Monday, January 11, 2016

LCCC Closed Tonight Due to Weather - But Some Chess Analysis

The Hartland Senior Center is closed because the Hartland Schools are closed - due to poor road conditions.

So we will move our League Night to next week - unless the weather says otherwise again.

But to keep you chess company until the Club meets again, take a look at this:

Now let us take a look at this position:

Black plays the correct, but very hard to see move of
17. …….             Be6!

(-1.7) If Black plays any other move, White will hold the advantage - and one ranging from small to getting bigger.
For instance, with 17. …...Nb5, White’s advantage is (+.3) of a pawn.
With 17. …..Bxf3, White’s advantage is (+.4).
With 17. …..Nb1, White’s advantage grows to (+.6). You get the idea. The move played by Black was the best by at least 2 pawns - one positionally and one materially!

The game could, would or should have continued this way:
18. Qxc3               Qxc5
19. dxc5               Bxc3
20. Bxe6               Rxe6
21. g3                   Bb4
22. Rd7                 Bxc5
23. Rxb7               Rae8
And Black maintains a small positional advantage, but a possible draw result still looms.

But that is not what happened in this case. The continuation just shown is the work of my Igor3000 chess program. It is another example of computers ruining everything for the chess romantic.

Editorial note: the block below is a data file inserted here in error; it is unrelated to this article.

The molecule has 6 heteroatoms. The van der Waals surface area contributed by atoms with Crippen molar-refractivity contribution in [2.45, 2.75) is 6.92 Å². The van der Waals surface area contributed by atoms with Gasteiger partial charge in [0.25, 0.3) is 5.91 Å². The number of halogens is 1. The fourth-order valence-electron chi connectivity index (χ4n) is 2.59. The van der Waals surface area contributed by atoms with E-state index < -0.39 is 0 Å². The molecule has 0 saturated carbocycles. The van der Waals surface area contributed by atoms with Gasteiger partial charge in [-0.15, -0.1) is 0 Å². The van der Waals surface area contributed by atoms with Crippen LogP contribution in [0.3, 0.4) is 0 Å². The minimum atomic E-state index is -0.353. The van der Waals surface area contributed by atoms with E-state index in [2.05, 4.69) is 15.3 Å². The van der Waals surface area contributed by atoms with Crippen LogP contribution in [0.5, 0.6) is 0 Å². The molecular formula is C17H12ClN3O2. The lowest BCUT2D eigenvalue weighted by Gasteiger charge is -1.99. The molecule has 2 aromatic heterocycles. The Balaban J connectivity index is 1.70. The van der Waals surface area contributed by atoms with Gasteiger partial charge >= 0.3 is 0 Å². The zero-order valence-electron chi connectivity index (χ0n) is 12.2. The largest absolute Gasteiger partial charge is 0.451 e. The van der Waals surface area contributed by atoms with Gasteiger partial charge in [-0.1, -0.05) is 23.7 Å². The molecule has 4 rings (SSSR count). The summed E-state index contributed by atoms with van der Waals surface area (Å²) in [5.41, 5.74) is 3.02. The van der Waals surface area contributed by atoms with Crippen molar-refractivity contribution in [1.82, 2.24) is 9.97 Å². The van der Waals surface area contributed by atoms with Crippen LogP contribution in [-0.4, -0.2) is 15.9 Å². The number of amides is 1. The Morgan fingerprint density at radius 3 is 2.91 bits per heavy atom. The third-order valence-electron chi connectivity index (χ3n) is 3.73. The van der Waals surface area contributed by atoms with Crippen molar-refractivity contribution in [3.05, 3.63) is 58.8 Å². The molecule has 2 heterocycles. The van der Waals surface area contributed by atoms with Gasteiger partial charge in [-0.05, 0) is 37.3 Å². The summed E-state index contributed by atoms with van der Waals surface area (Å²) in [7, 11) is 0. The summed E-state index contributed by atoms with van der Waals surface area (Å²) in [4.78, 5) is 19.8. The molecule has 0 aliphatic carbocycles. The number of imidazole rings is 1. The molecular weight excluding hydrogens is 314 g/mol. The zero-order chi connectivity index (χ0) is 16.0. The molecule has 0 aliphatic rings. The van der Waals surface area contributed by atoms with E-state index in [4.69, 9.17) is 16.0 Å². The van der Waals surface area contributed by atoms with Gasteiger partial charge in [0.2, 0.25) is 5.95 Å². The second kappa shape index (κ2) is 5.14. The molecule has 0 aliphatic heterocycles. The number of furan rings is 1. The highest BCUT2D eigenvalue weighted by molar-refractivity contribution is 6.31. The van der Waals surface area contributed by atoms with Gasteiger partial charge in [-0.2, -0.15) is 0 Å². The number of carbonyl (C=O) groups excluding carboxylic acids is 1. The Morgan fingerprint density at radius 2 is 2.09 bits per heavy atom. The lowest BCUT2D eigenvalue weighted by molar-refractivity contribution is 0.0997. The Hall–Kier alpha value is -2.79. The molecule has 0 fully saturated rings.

The position shown was from a game – romantically dubbed -  “The Game of the Century.”
Donald Byrne played the White pieces and Bobby Fischer played Black.

Analysts at the time did not have computers and viewed White’s reply 18. Bxb6 as practically forced. 

But today’s computers quickly give it a “red” error notation and score that this move drives Black’s advantage up to an insurmountable (-6.3).

So the “Game of the Century” actually was nothing more than a panic blunder by a player that should have known better. But the ‘shock’ of the move Fischer made did Mr. Byrne in.
So, the Game of the Century closed like this:
18. Bxb6??            Bxc4+
19. Kg1                 Ne2+
20. Kf1                  Nxd4+
21. Kg1                 Ne2+
22. Kf1                  Nc3+
23. Kg1                 axb6+
24. Qg4                 Ra4
25. Qxb6               Nxd1

Several of the ‘classic’ games are getting scrutinized by computers and the machines are finding that many a great and picturesque wins, are really a by-product of less than proper defense.

Sometimes progress doesn’t make us happier.

No comments:

Post a Comment